With news of CIA involvement, consideration for arming the rebels, and the sudden departure of top regime officials, the U.S. may be clearing the way for the colonel's exit
Perhaps two of the organizations least known for leaking, the CIA and the Obama White House, the latter of which has made a special habit of prosecuting leakers, appear to have both leaked the same story at the same time to the New York Times and to Reuters, the latter of which cites four separate sources. Together, they report that President Obama signed a secret finding authorizing the clandestine operations in support of Libya's rebels, including Central Intelligence Agency agents on the ground but not including arms for the rebels. It's possible that these officials all decided to risk joining past leakers in prison, like Bradley Manning. It's possible they all made the decision simultaneously, apparently on the same day, though the finding is now two to three weeks old. And it's possible they all chose to reveal about the same level of detail. Such a leak would be nearly unprecedented in scale and coordination -- nearly all such leaks are made by lone individuals -- and, judging by the Obama Department of Justice's past response to leaks, would bring about a large and almost assuredly successful investigation.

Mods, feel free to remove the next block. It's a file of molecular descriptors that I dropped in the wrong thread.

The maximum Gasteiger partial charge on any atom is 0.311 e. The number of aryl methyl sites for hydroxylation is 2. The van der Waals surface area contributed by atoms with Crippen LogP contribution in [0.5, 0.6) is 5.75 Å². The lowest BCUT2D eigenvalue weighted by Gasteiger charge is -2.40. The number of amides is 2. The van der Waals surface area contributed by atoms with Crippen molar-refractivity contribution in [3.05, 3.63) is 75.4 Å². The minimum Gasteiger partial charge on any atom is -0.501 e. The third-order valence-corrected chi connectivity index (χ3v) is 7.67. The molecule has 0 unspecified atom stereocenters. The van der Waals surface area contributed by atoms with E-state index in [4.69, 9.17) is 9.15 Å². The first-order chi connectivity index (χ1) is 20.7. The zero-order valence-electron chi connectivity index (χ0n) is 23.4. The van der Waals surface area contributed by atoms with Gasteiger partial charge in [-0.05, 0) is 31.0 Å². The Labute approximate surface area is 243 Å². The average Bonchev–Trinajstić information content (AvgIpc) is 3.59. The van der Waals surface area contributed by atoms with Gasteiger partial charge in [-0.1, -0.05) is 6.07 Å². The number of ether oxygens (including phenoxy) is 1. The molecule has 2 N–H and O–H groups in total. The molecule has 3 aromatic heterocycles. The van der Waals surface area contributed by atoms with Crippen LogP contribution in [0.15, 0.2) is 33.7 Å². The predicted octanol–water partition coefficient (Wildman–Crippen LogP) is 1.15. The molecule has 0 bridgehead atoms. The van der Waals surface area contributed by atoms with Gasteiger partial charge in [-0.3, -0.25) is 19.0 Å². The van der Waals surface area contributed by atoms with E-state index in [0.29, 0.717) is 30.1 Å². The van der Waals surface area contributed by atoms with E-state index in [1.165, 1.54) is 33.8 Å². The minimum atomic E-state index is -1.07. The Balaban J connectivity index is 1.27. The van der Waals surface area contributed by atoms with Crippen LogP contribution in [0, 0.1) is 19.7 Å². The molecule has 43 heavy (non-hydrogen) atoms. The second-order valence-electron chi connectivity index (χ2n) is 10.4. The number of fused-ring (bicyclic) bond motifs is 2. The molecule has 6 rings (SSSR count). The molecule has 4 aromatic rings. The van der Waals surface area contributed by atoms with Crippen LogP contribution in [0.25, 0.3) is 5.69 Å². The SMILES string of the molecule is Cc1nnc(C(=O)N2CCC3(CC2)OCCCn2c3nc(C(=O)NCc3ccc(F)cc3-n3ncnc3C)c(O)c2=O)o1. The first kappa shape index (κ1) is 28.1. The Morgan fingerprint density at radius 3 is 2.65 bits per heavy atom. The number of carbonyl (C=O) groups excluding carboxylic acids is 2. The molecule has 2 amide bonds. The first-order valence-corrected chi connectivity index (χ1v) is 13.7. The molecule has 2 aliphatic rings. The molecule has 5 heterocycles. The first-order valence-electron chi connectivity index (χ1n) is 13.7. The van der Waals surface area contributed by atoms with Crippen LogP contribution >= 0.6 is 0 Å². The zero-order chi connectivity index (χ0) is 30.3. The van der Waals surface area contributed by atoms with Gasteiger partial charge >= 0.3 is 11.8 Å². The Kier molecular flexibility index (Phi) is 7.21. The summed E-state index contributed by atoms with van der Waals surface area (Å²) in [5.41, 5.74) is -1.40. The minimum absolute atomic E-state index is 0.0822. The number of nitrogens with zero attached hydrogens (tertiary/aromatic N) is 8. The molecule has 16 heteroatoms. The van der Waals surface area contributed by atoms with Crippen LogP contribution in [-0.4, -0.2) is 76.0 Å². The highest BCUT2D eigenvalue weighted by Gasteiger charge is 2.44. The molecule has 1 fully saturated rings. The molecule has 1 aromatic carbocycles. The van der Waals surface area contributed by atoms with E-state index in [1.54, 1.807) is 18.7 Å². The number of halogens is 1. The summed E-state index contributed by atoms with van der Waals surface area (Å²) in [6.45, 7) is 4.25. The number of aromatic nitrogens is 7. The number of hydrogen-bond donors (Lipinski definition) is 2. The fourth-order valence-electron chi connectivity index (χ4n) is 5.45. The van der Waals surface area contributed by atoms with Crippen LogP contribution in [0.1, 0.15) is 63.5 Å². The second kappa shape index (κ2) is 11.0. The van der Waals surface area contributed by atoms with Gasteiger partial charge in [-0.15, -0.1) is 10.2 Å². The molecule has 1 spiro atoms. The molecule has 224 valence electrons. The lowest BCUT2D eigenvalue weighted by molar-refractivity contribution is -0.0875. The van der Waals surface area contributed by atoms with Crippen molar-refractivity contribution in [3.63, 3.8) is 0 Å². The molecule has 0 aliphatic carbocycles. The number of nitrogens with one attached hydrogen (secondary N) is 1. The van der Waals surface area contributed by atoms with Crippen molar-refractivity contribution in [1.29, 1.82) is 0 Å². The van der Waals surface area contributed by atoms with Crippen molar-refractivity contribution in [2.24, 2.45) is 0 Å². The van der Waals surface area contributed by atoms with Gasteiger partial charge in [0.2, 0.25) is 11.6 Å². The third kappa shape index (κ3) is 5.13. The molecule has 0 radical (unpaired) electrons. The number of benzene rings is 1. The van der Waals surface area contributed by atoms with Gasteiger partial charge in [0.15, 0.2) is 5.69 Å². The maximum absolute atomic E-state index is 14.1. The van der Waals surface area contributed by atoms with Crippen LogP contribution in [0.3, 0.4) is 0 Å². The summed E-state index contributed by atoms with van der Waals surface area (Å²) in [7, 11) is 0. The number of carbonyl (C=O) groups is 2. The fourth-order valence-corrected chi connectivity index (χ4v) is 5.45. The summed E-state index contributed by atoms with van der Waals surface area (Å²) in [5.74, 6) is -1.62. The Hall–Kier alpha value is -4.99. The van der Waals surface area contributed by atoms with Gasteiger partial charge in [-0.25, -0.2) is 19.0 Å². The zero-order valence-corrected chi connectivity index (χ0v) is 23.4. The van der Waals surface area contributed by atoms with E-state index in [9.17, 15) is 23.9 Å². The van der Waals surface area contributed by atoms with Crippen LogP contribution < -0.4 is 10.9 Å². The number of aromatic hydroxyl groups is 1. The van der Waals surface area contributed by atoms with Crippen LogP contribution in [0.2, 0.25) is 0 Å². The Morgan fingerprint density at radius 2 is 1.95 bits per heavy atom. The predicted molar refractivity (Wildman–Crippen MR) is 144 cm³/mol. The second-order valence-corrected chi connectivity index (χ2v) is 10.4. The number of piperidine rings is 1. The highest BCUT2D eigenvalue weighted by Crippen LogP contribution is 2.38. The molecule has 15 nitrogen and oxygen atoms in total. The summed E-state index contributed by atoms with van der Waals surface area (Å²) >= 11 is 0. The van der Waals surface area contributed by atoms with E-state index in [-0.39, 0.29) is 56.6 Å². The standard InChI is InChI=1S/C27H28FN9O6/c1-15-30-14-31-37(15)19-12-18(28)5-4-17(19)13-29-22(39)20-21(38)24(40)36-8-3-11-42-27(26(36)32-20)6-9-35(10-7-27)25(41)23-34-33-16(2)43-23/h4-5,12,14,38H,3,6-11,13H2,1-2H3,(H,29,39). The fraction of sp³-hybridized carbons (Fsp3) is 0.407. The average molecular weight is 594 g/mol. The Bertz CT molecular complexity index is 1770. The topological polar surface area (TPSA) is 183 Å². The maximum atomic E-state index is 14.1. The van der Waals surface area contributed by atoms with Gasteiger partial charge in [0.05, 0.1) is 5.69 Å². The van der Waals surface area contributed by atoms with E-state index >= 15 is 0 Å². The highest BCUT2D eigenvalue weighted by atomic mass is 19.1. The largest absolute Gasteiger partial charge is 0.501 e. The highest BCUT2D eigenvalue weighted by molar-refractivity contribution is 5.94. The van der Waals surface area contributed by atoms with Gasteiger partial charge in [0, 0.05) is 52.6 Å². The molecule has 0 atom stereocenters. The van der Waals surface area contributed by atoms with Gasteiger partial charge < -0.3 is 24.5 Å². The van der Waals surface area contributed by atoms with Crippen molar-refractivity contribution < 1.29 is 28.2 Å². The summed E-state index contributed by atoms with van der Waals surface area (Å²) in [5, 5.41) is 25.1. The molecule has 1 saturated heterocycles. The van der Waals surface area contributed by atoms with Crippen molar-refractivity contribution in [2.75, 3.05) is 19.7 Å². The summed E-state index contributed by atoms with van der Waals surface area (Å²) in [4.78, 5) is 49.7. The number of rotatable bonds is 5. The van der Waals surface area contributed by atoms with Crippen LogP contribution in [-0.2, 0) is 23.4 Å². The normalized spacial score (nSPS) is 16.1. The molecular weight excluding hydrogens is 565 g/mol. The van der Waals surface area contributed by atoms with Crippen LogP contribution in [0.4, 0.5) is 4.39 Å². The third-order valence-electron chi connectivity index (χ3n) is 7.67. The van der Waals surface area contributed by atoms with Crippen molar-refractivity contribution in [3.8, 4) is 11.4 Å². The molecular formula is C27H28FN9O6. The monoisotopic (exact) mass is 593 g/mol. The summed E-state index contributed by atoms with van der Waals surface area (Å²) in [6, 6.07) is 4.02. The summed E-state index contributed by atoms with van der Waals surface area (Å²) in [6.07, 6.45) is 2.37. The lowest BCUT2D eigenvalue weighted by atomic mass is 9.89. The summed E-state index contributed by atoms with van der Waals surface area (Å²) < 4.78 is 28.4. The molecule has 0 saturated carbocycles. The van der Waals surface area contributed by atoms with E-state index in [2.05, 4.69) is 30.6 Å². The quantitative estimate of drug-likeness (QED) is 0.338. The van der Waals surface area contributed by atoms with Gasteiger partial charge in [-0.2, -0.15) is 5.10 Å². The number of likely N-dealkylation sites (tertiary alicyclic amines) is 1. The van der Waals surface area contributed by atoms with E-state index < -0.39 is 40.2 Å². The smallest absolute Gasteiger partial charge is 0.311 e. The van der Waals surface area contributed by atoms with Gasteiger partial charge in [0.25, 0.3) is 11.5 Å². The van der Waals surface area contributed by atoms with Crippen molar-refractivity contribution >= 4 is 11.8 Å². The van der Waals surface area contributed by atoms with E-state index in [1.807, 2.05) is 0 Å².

All of these things are possible. But it's also possible that the leak was planned, as so many U.S. government leaks are. There are several reasons that administrations willingly leak secrets: a desire to release information without publicly owning it or associating it with the president, legal restrictions that make it impossible for the White House to publicly acknowledge a program, or simply wanting to give the appearance that something should be a secret without actually keeping it that way. All of these factors could be in play in a possible decision to let slip Obama's secret finding. Such a leak makes appear Obama more bullish on Libya without requiring him to explain the plan for this new secret authority. It wards off domestic pressure without actually engaging those pressuring him. It also prepares the American people for the possibility of clandestine actions without actually carrying them out or even promising to consider carrying them out. After all, though the finding's approval may be broad, very little appears to have actually been done with it. Arming the rebels, the first logical step in a serious clandestine commitment, doesn't have the necessary congressional approval.